Adrian gaped at her, then sputtered, “Of course I can swim. I grew up in a fishing village.”

“Great. We’re getting in. Decide what clothing you are leaving on. And turn around, please. I didn’t bring a bathing costume.”

Adrian spun on his heel before he could find a reason not to. His cheeks flushed, and he imagined her undressing. He took his coat off, distracting himself so he wouldn’t use his powers to watch her.

Once they’re in the water, it frees them up to talk more openly with each other, and really face the attraction they’ve been fighting.

“I can handle a challenge.” The words slipped out. He wasn’t sure if he meant the challenge was coming out here or if the challenge was her scrap of clothing. “Thank you for this.” He meant it. Sidony knew just what he needed.

Her hair floated on the water around her, like the beckoning hands of a mermaid. She couldn’t be lovelier. Seeing her like this did something to him, to a place near the center of his chest, where he kept such sensibilities locked tight. He ducked his head into the lake as if he could wash off his reaction to her.

Straightening, he brushed water out of his eyes. She hadn’t moved. It hadn’t done him any good.

Whether it was the mystical lake, the moonlight, or the magic of *slight spoiler*, he didn’t stop himself from moving closer to her.

I hope you enjoyed reading these snippets from the first scene I wrote. They were SO MUCH FUN to write.

Knowing where Sidony and Adrian would go and how it would affect them helped me anchor the story. I wanted to keep the image of these two people, who, if the world would let them, would easily fall in love, the center focus. Unfortunately for them, all of the chaos and secrets, loyalties and betrayals mean that Sidony and Adrian have to earn that HEA. And they do. But you get a nice glimpse of what it could be like in this scene.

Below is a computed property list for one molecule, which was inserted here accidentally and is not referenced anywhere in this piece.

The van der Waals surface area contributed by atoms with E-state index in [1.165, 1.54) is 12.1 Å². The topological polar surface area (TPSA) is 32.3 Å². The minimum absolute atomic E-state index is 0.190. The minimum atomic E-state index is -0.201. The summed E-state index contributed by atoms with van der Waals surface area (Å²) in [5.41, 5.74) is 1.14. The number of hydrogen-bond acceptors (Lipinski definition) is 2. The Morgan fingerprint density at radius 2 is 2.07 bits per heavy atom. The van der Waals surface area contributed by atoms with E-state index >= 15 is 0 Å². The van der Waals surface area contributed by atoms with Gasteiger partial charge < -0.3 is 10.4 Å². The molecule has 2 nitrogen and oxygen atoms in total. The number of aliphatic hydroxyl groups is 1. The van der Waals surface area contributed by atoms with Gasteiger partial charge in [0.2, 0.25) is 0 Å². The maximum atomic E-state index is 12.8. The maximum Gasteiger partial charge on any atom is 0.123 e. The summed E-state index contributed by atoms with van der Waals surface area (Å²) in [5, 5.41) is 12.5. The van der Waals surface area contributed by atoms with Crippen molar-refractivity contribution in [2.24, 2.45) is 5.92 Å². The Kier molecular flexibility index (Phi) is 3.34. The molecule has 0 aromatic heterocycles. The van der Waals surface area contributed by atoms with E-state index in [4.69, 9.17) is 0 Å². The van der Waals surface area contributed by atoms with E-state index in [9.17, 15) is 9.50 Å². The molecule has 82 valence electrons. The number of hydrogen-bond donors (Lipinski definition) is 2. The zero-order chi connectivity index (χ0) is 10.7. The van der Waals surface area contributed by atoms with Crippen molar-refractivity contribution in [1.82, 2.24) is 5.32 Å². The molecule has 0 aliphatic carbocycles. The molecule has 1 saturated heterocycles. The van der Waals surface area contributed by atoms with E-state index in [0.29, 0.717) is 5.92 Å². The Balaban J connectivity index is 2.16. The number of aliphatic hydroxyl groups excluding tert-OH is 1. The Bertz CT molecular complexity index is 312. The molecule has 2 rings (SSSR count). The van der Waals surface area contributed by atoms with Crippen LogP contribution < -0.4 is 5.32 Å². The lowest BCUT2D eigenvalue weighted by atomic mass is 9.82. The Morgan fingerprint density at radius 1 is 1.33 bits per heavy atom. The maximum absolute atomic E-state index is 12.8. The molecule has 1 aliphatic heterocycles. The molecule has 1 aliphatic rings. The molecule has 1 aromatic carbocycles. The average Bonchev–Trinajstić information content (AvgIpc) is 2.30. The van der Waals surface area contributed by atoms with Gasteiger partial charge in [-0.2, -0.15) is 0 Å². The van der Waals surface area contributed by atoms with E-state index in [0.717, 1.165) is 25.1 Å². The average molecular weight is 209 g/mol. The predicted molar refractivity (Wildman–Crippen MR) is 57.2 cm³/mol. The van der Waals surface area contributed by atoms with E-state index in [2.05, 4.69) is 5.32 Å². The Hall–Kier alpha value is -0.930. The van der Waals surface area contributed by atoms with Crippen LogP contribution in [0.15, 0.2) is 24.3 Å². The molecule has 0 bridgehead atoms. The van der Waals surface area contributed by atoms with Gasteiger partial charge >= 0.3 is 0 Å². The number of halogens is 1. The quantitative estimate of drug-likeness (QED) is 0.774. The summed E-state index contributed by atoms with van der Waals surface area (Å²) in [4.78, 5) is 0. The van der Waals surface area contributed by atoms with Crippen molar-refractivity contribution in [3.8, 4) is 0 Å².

Thanks so much for visiting with us and sharing about Kissed at Midnight, Ainsley! 

So everyone – what’d you think? If this piqued your interest, you can buy a copy of the book here! 😀 

12 thoughts on “Debut Author Ainsley Wynter on Writing Her First Scene

  1. tracybrody

    I typically write in order. But learning to jump around and did it with my last revisions. Then I had to paste everything in in the right order and was terrified I’d mess up. I swear I’m going to use Scrivner for next book.

    I can pretty much guarantee the first scene I wrote in my complete manuscripts all got cut too. 😉

    1. Ainsley Wynter

      Scrivener is the only way I could draft like this without it being a huge mess.

      The early beginning scenes I had for Kissed at Midnight were…odd. I think I ended up cutting the first four chapters so I could get to a good starting place. 😉

  2. laurelkerr

    I typically write in order, but it isn’t always the first scene that grabs me with my characters. Sometimes, there is this one delicious scene that I’ve imagined, and it keeps me going through the writing process–sort of like a treat waiting for me. You’ve painted a very vivid scene, and I can see why Sidony and Adrian’s story captivated you so much and inspired the rest of your book. It definitely has me interested as a reader!

  3. Rayn Ellis

    Great post Ainsley! I am just like you-I write out of order. I think I would cry if someone made me write in order. I can edit in order, sometimes, but not writing…and even with editing, I will jump around if I get stuck in a particular scene. Congrats on your Debut! So excited to read it!!!

    1. Ainsley Wynter

      Thanks, Rayn! Weirdly, I default to editing in order, but that takes me forever. It’s funny how messy the process is behind the scenes. Hopefully the story flows. Happy reading!